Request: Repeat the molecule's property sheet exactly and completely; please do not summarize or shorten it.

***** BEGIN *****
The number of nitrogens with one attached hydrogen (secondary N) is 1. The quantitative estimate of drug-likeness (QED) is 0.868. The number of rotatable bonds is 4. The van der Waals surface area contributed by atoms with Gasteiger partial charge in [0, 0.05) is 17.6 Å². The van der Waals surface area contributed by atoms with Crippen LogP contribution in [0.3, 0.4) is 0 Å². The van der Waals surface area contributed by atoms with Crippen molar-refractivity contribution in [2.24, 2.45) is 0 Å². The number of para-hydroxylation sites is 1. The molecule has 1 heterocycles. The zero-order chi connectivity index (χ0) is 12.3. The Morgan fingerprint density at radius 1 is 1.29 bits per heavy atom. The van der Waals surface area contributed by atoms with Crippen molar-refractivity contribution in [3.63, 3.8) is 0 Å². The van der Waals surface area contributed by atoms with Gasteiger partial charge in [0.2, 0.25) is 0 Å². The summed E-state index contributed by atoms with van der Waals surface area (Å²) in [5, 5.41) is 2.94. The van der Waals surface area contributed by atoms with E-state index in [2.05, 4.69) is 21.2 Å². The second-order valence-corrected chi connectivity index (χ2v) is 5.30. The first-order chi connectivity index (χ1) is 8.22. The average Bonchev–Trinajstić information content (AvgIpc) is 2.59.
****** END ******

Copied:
The number of nitrogens with one attached hydrogen (secondary N) is 1. The quantitative estimate of drug-likeness (QED) is 0.868. The number of rotatable bonds is 4. The van der Waals surface area contributed by atoms with Gasteiger partial charge in [0, 0.05) is 17.6 Å². The van der Waals surface area contributed by atoms with Crippen LogP contribution in [0.3, 0.4) is 0 Å². The van der Waals surface area contributed by atoms with Crippen molar-refractivity contribution in [2.24, 2.45) is 0 Å². The number of para-hydroxylation sites is 1. The molecule has 1 heterocycles. The zero-order chi connectivity index (χ0) is 12.3. The Morgan fingerprint density at radius 1 is 1.29 bits per heavy atom. The van der Waals surface area contributed by atoms with Crippen molar-refractivity contribution in [3.63, 3.8) is 0 Å². The van der Waals surface area contributed by atoms with Gasteiger partial charge in [0.2, 0.25) is 0 Å². The summed E-state index contributed by atoms with van der Waals surface area (Å²) in [5, 5.41) is 2.94. The van der Waals surface area contributed by atoms with E-state index in [2.05, 4.69) is 21.2 Å². The second-order valence-corrected chi connectivity index (χ2v) is 5.30. The first-order chi connectivity index (χ1) is 8.22. The average Bonchev–Trinajstić information content (AvgIpc) is 2.59.